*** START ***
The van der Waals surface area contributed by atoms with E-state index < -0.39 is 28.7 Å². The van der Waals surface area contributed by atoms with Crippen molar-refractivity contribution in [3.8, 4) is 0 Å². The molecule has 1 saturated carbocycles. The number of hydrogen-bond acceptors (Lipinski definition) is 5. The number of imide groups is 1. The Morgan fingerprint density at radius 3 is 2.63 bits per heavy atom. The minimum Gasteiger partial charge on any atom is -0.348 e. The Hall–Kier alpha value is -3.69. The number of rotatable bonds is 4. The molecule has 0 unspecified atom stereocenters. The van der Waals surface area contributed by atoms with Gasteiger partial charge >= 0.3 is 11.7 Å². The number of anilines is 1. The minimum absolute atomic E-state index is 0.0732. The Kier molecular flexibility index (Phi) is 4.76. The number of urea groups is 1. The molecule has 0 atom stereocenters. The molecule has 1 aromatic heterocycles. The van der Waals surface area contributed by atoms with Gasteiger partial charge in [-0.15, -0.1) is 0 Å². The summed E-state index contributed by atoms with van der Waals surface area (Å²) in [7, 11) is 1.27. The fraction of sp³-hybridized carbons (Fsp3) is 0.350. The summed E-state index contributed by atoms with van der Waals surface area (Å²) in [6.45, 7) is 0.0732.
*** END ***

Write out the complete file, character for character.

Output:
The van der Waals surface area contributed by atoms with E-state index < -0.39 is 28.7 Å². The van der Waals surface area contributed by atoms with Crippen molar-refractivity contribution in [3.8, 4) is 0 Å². The molecule has 1 saturated carbocycles. The number of hydrogen-bond acceptors (Lipinski definition) is 5. The number of imide groups is 1. The Morgan fingerprint density at radius 3 is 2.63 bits per heavy atom. The minimum Gasteiger partial charge on any atom is -0.348 e. The Hall–Kier alpha value is -3.69. The number of rotatable bonds is 4. The molecule has 0 unspecified atom stereocenters. The van der Waals surface area contributed by atoms with Gasteiger partial charge >= 0.3 is 11.7 Å². The number of anilines is 1. The minimum absolute atomic E-state index is 0.0732. The Kier molecular flexibility index (Phi) is 4.76. The number of urea groups is 1. The molecule has 0 atom stereocenters. The molecule has 1 aromatic heterocycles. The van der Waals surface area contributed by atoms with Gasteiger partial charge in [-0.15, -0.1) is 0 Å². The summed E-state index contributed by atoms with van der Waals surface area (Å²) in [7, 11) is 1.27. The fraction of sp³-hybridized carbons (Fsp3) is 0.350. The summed E-state index contributed by atoms with van der Waals surface area (Å²) in [6.45, 7) is 0.0732.